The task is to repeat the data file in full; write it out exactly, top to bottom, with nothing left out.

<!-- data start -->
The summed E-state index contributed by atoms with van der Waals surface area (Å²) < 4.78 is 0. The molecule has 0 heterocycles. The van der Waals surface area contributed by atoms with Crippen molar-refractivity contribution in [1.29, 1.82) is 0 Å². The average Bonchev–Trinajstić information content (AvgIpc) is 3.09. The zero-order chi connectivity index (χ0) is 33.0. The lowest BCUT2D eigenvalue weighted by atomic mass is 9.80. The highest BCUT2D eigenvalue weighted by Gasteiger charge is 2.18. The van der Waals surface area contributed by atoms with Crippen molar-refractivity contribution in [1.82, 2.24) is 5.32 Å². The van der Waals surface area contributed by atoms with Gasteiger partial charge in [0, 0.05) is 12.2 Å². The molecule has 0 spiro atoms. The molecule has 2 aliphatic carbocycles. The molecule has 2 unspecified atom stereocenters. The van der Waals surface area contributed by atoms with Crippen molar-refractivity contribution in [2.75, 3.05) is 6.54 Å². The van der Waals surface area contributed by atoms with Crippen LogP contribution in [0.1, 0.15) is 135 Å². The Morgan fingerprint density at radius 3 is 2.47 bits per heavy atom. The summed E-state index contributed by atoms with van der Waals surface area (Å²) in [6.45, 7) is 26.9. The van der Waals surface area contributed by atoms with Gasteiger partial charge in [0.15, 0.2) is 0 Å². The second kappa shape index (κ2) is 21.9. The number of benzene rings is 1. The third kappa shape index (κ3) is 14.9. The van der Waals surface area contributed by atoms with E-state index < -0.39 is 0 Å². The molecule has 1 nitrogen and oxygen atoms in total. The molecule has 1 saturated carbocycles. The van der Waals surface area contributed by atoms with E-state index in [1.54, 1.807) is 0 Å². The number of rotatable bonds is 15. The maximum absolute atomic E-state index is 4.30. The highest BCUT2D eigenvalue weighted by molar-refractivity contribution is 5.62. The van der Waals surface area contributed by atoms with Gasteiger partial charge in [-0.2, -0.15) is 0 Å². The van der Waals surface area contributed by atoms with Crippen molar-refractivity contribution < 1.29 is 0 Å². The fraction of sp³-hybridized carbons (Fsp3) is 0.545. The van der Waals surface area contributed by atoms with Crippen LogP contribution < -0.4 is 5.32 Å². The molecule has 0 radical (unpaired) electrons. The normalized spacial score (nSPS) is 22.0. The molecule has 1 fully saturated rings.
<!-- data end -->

The summed E-state index contributed by atoms with van der Waals surface area (Å²) < 4.78 is 0. The molecule has 0 heterocycles. The van der Waals surface area contributed by atoms with Crippen molar-refractivity contribution in [1.29, 1.82) is 0 Å². The average Bonchev–Trinajstić information content (AvgIpc) is 3.09. The zero-order chi connectivity index (χ0) is 33.0. The lowest BCUT2D eigenvalue weighted by atomic mass is 9.80. The highest BCUT2D eigenvalue weighted by Gasteiger charge is 2.18. The van der Waals surface area contributed by atoms with Crippen molar-refractivity contribution in [1.82, 2.24) is 5.32 Å². The van der Waals surface area contributed by atoms with Gasteiger partial charge in [0, 0.05) is 12.2 Å². The molecule has 0 spiro atoms. The molecule has 2 aliphatic carbocycles. The molecule has 2 unspecified atom stereocenters. The van der Waals surface area contributed by atoms with Crippen molar-refractivity contribution in [2.75, 3.05) is 6.54 Å². The van der Waals surface area contributed by atoms with Crippen LogP contribution in [0.1, 0.15) is 135 Å². The Morgan fingerprint density at radius 3 is 2.47 bits per heavy atom. The summed E-state index contributed by atoms with van der Waals surface area (Å²) in [6.45, 7) is 26.9. The van der Waals surface area contributed by atoms with Gasteiger partial charge in [0.15, 0.2) is 0 Å². The second kappa shape index (κ2) is 21.9. The number of benzene rings is 1. The third kappa shape index (κ3) is 14.9. The van der Waals surface area contributed by atoms with E-state index < -0.39 is 0 Å². The molecule has 1 nitrogen and oxygen atoms in total. The molecule has 1 saturated carbocycles. The van der Waals surface area contributed by atoms with E-state index in [1.54, 1.807) is 0 Å². The number of rotatable bonds is 15. The maximum absolute atomic E-state index is 4.30. The highest BCUT2D eigenvalue weighted by molar-refractivity contribution is 5.62. The van der Waals surface area contributed by atoms with Gasteiger partial charge in [-0.2, -0.15) is 0 Å². The van der Waals surface area contributed by atoms with Crippen molar-refractivity contribution < 1.29 is 0 Å². The fraction of sp³-hybridized carbons (Fsp3) is 0.545. The van der Waals surface area contributed by atoms with Crippen LogP contribution < -0.4 is 5.32 Å². The molecule has 0 radical (unpaired) electrons. The normalized spacial score (nSPS) is 22.0. The molecule has 1 fully saturated rings.